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June 18, 2018 / WRAG

Sharing my past to inspire a racially just future

By Tamara Copeland
President
Washington Regional Association of Grantmakers

Last September, I introduced you to a personal project I have been working on for several years, a book entitled Daughters of the Dream. I am pleased that my book has been published and was released today on Amazon.com, Barnesandnoble.com and at other bookseller’s websites.

The death of Trayvon Martin may have been the catalyst. It seemed to elicit shock among many in the white community. In the black community, it elicited deep sadness – not shock.

When I wrote a post for this blog about how I had experienced this tragic event, large numbers of my white colleagues expressed surprise that I talked with my son about ‘shopping while black, driving while black, walking while black.’

“You still have to do that?” they asked.

I thought about how different our worlds were and that while I had to comprehend the white world to succeed, white people have not had to understand mine.

I started writing the book the same month that Trayvon was killed. The idea for it, however, had been percolating among a group of my childhood friends for several years. Originally, it was to be about our decades-long friendship, but it evolved once I began writing. Daughters of the Dream is a series of vignettes woven into a story recounting our lives. The story is told against a backdrop of segregation, integration, civil rights, and the long journey toward racial justice with what I hope is just the right sprinkling of history that you may not know.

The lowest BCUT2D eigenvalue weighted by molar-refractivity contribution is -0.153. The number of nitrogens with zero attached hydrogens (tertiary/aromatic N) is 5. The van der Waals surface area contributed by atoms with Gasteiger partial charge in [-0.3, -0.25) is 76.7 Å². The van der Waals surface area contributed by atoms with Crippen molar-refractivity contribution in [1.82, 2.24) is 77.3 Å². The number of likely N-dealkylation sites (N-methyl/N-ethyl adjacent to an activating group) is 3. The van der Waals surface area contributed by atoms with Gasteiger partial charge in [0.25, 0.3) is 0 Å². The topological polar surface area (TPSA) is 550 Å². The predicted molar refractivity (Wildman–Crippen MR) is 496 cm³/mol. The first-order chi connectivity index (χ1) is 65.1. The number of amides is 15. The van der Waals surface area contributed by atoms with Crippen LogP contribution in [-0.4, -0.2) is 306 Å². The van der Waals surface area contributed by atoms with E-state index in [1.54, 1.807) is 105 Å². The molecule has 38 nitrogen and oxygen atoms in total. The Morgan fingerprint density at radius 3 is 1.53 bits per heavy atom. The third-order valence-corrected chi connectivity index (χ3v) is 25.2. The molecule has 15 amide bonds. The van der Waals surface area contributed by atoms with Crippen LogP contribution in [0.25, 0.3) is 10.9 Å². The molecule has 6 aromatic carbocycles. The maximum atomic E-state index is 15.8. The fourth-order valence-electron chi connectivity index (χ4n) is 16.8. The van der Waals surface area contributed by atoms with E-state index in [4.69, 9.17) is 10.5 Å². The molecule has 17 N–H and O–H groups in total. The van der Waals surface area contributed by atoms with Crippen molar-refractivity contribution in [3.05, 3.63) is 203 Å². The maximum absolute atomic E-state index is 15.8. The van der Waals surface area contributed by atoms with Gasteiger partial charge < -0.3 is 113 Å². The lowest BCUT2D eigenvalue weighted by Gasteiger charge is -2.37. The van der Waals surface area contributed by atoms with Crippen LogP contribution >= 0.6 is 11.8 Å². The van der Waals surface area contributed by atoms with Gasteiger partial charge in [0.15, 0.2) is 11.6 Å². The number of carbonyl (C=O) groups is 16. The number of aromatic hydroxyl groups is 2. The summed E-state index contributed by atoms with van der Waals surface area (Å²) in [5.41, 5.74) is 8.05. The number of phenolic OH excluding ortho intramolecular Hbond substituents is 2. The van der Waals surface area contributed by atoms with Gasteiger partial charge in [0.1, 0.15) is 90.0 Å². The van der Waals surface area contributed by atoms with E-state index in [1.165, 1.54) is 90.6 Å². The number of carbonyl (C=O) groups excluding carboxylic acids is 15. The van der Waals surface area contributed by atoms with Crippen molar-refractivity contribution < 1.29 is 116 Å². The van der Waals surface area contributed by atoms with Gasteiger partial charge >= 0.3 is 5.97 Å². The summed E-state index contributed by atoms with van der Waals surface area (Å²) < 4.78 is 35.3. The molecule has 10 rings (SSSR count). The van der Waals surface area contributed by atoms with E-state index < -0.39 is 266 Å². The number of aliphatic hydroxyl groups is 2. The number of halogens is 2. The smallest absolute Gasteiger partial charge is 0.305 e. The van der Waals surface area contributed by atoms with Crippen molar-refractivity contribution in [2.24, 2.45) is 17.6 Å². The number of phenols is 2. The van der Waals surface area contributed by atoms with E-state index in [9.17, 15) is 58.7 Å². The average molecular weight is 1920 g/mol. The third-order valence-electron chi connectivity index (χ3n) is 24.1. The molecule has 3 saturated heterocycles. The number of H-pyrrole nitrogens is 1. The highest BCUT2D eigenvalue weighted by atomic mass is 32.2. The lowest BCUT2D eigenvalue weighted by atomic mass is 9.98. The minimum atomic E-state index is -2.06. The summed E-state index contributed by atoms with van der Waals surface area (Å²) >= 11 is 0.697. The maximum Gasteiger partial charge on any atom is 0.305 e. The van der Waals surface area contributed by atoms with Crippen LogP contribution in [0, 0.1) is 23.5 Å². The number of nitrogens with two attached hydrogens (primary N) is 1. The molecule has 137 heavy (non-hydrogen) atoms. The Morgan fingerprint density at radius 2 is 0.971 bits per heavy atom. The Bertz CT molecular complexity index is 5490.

Some black people believe it is the responsibility of white Americans to learn and understand the black experience. But learning how it feels to walk in someone else’s shoes is difficult. Even with sincere empathy and desire, without a guide to point out and explain the nuances, the level of understanding can be superficial.

In hindsight, I think that being one of those guides is part of my calling, my psychic price for occupying a place on Earth. I am not a historian or a sociologist, nor am I a researcher or a journalist. But I am black and have a specific perspective. Just as I hope WRAG’s Putting Racism on the Table initiative has opened people’s eyes to the truths of structural racism and implicit bias, I also hope that Daughters of the Dream will give a glimpse into the experience of one black American and her friends.

This book is not about THE black American experience. I do not speak for an entire race. This is a recounting of the life’s experience of someone with whom, I think, many can relate. On paper, we—some white and black Americans—may share many demographic similarities. This fact might lead you to think we walk the same path. We do not. Daughters of the Dream will reveal just how different our lives have been and how different they continue to be. My America is not yours, at least not yet. I hope that Daughters of the Dream can bring us closer together as more Americans recognize the racial injustice in our country and work for the change that is needed.

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